Along with the hallowed lawns of Wimbledon, exuberant reporting from the tennis press made this an eventful week on the sports pages. While most of the world was focussed on the soccer World Cup final in which Zinedine Zidane quite literally lost his head, I was recovering from the excitement of the Wimbledon men’s final between Roger Federer and Rafael Nadal. Billed as Federer’s moment of truth, and the continuation of a fascinating battle of contrasting styles, the final encouraged some nice writing as well. While much of sports journalism oscillates between the macho (thanks to ESPN) and the mundane, Wimbledon always seems to encourage writers to be more expressive about the wonder and beauty of sport.
Bud Collins, more colorful than insightful these days, was nevertheless sharp enough to dub the Federer-Nadal issue as a Tale of Two Cities, referring to the final at Paris (won by Nadal) and that at London (won by Federer yesterday). Incidentally, Collins went 0/2 on final predictions, naming Federer to win the French Open and Nadal to win Wimbledon. If he really meant what he wrote, then it is a big surprise for me; probably he was just trying to be sensational. Even with my limited knowledge of tennis courts and the way in which the game is played on grass and clay, I made the correct predictions.
Simon Barnes, who in one astonishing sequence of articles last year, compared Federer to Leonardo, and his match with Roddick to the inevitability of Hamlet, was a great deal more restrained this time, but still entertaining when he referred to Nadal as a young shark. In a genre in which sports writers routinely compare sportsmen across different sports (e.g. Woods, Jordan, Armstrong), it is refreshing when someone goes over the top like this. Describing the final, Barnes writes:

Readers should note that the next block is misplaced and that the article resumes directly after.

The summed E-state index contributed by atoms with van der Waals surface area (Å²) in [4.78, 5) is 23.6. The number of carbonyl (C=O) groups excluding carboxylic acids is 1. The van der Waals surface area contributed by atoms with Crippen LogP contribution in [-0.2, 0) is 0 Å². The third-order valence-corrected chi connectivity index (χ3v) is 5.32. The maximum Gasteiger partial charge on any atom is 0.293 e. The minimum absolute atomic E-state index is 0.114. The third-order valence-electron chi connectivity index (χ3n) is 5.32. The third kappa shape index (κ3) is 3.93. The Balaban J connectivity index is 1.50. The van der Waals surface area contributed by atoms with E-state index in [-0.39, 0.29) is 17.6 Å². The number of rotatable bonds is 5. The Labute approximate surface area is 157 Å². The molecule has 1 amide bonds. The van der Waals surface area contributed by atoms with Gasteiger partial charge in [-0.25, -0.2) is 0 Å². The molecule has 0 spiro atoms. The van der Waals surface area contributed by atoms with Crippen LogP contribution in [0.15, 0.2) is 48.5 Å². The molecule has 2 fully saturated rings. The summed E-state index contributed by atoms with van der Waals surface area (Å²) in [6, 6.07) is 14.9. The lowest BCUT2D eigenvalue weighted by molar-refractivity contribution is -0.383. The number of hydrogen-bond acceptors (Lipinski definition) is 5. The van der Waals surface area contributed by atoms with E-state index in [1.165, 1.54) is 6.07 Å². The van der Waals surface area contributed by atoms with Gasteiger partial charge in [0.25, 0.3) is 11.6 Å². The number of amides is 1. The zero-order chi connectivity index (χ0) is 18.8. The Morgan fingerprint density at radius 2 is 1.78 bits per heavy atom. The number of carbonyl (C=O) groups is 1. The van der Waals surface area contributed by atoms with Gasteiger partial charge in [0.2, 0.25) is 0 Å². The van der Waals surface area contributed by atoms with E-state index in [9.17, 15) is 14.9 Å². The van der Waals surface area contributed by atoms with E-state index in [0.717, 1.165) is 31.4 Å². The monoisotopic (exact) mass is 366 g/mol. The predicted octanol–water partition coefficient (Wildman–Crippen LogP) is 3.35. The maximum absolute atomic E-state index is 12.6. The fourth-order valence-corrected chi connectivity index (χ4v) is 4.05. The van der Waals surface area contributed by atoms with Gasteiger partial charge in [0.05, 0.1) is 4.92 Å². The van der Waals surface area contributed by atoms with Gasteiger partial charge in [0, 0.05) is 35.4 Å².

This series of matches against Nadal had become a dreadful scar on the record of a great player, almost a denial of the greatness that Federer has had claimed for him. For how can you be the greatest if one man gets to you every time, if one man has the wood over you, if one man, regularly and at will, takes you apart, if you can win a tournament only when someone else beats your rival for you?
Thus, with dreadful inevitability, the men’s singles competition at this tournament had been leading towards the showdown: Federer v Nadal; greatness v leaping ambition; …
In an article describing an earlier match, Barnes was at it again:
After rain comes sun; the end of the storm is traditionally celebrated by the skies with a rainbow. And Federer, still down on base earth, I promise you, became a man dispensing rainbows. It seemed that every winner was struck with a different form of rainbow parabola.
[..] Ancic was a man drowning in rainbows, bewitched, bedazzled and bebuggered, occasionally stopping still to watch and wonder and to accept with heavy shrug and sigh. At one point he raised his racket shoulder-high to applaud his opponent back to the baseline. When Federer is in that kind of form, there is little you can do but lie back and enjoy it.
Linda Robertson writes after the final:
Regal Roger became the first man to win four Wimbledon titles in a row since Pete Sampras in 2000. He is the perfect champion for the All England Club, where elegance clings to the walls like the ivy, where every blooming hydrangea and every plump strawberry is just so.
Lest rabid fans of this year’s finalists indulge in bitter and hurtful tirades across messageboards and tennis forums, Federer and Nadal had the grace to provide this extraordinary gesture after the trophy presentation. Momentary. Fleeting. Unforgettable.